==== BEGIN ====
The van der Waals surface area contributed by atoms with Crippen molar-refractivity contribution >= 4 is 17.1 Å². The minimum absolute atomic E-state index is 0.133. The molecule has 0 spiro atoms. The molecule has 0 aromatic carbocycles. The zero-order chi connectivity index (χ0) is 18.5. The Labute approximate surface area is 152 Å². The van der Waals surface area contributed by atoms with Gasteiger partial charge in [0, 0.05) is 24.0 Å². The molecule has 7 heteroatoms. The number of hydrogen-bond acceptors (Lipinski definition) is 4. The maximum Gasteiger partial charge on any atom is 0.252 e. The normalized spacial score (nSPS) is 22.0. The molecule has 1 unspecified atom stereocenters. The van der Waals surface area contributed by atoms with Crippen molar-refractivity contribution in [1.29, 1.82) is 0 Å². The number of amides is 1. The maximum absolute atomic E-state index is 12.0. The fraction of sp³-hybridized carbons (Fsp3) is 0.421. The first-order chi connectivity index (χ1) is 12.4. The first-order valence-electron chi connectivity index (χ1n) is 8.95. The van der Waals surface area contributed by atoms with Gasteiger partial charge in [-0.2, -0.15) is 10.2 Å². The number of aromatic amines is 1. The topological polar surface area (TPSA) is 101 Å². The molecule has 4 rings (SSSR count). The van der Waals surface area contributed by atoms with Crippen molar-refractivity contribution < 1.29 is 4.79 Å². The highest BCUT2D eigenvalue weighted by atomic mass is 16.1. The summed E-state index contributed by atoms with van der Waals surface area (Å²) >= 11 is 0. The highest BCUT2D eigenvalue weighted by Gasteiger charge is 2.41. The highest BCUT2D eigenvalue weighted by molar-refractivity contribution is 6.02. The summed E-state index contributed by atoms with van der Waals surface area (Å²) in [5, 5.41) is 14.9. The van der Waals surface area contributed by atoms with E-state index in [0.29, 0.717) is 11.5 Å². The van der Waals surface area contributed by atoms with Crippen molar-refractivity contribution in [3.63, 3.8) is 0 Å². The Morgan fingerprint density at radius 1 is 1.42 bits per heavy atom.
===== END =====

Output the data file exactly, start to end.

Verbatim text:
The van der Waals surface area contributed by atoms with Crippen molar-refractivity contribution >= 4 is 17.1 Å². The minimum absolute atomic E-state index is 0.133. The molecule has 0 spiro atoms. The molecule has 0 aromatic carbocycles. The zero-order chi connectivity index (χ0) is 18.5. The Labute approximate surface area is 152 Å². The van der Waals surface area contributed by atoms with Gasteiger partial charge in [0, 0.05) is 24.0 Å². The molecule has 7 heteroatoms. The number of hydrogen-bond acceptors (Lipinski definition) is 4. The maximum Gasteiger partial charge on any atom is 0.252 e. The normalized spacial score (nSPS) is 22.0. The molecule has 1 unspecified atom stereocenters. The van der Waals surface area contributed by atoms with Crippen molar-refractivity contribution in [1.29, 1.82) is 0 Å². The number of amides is 1. The maximum absolute atomic E-state index is 12.0. The fraction of sp³-hybridized carbons (Fsp3) is 0.421. The first-order chi connectivity index (χ1) is 12.4. The first-order valence-electron chi connectivity index (χ1n) is 8.95. The van der Waals surface area contributed by atoms with Gasteiger partial charge in [-0.2, -0.15) is 10.2 Å². The number of aromatic amines is 1. The topological polar surface area (TPSA) is 101 Å². The molecule has 4 rings (SSSR count). The van der Waals surface area contributed by atoms with Crippen molar-refractivity contribution < 1.29 is 4.79 Å². The highest BCUT2D eigenvalue weighted by atomic mass is 16.1. The summed E-state index contributed by atoms with van der Waals surface area (Å²) >= 11 is 0. The highest BCUT2D eigenvalue weighted by Gasteiger charge is 2.41. The highest BCUT2D eigenvalue weighted by molar-refractivity contribution is 6.02. The summed E-state index contributed by atoms with van der Waals surface area (Å²) in [5, 5.41) is 14.9. The van der Waals surface area contributed by atoms with E-state index in [0.29, 0.717) is 11.5 Å². The van der Waals surface area contributed by atoms with Crippen molar-refractivity contribution in [3.63, 3.8) is 0 Å². The Morgan fingerprint density at radius 1 is 1.42 bits per heavy atom.